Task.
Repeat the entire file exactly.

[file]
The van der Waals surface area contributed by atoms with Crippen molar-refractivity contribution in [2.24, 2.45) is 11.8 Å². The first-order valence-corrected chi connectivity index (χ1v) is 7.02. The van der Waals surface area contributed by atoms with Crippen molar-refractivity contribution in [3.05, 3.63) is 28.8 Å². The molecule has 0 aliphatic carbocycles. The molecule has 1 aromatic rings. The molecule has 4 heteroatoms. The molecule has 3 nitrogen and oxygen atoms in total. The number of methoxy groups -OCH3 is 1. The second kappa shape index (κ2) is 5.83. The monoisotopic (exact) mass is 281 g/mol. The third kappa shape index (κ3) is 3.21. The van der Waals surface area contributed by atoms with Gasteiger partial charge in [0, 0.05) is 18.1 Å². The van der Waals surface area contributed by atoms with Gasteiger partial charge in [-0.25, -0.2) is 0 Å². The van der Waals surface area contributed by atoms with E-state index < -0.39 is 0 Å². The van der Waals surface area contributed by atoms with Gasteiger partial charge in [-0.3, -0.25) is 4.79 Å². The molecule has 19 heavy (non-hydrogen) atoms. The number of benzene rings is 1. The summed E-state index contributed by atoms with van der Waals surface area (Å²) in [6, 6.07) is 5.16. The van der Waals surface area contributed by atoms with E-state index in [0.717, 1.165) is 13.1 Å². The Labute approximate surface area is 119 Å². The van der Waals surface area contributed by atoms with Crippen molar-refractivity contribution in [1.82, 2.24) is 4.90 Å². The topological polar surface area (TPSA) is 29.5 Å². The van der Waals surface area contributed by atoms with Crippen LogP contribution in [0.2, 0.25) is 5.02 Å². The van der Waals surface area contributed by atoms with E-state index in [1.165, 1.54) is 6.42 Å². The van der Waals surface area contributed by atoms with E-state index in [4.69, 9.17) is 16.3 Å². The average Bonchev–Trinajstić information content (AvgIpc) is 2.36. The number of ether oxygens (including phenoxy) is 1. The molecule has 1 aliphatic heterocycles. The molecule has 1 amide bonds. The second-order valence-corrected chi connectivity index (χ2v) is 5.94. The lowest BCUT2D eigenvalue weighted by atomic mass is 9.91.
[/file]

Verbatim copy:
The van der Waals surface area contributed by atoms with Crippen molar-refractivity contribution in [2.24, 2.45) is 11.8 Å². The first-order valence-corrected chi connectivity index (χ1v) is 7.02. The van der Waals surface area contributed by atoms with Crippen molar-refractivity contribution in [3.05, 3.63) is 28.8 Å². The molecule has 0 aliphatic carbocycles. The molecule has 1 aromatic rings. The molecule has 4 heteroatoms. The molecule has 3 nitrogen and oxygen atoms in total. The number of methoxy groups -OCH3 is 1. The second kappa shape index (κ2) is 5.83. The monoisotopic (exact) mass is 281 g/mol. The third kappa shape index (κ3) is 3.21. The van der Waals surface area contributed by atoms with Gasteiger partial charge in [0, 0.05) is 18.1 Å². The van der Waals surface area contributed by atoms with Gasteiger partial charge in [-0.25, -0.2) is 0 Å². The van der Waals surface area contributed by atoms with E-state index < -0.39 is 0 Å². The van der Waals surface area contributed by atoms with Gasteiger partial charge in [-0.3, -0.25) is 4.79 Å². The molecule has 19 heavy (non-hydrogen) atoms. The number of benzene rings is 1. The summed E-state index contributed by atoms with van der Waals surface area (Å²) in [6, 6.07) is 5.16. The van der Waals surface area contributed by atoms with E-state index in [0.717, 1.165) is 13.1 Å². The Labute approximate surface area is 119 Å². The van der Waals surface area contributed by atoms with Crippen molar-refractivity contribution in [1.82, 2.24) is 4.90 Å². The topological polar surface area (TPSA) is 29.5 Å². The van der Waals surface area contributed by atoms with Crippen LogP contribution in [0.2, 0.25) is 5.02 Å². The van der Waals surface area contributed by atoms with E-state index in [1.165, 1.54) is 6.42 Å². The van der Waals surface area contributed by atoms with E-state index in [4.69, 9.17) is 16.3 Å². The average Bonchev–Trinajstić information content (AvgIpc) is 2.36. The number of ether oxygens (including phenoxy) is 1. The molecule has 1 aliphatic heterocycles. The molecule has 1 amide bonds. The second-order valence-corrected chi connectivity index (χ2v) is 5.94. The lowest BCUT2D eigenvalue weighted by atomic mass is 9.91.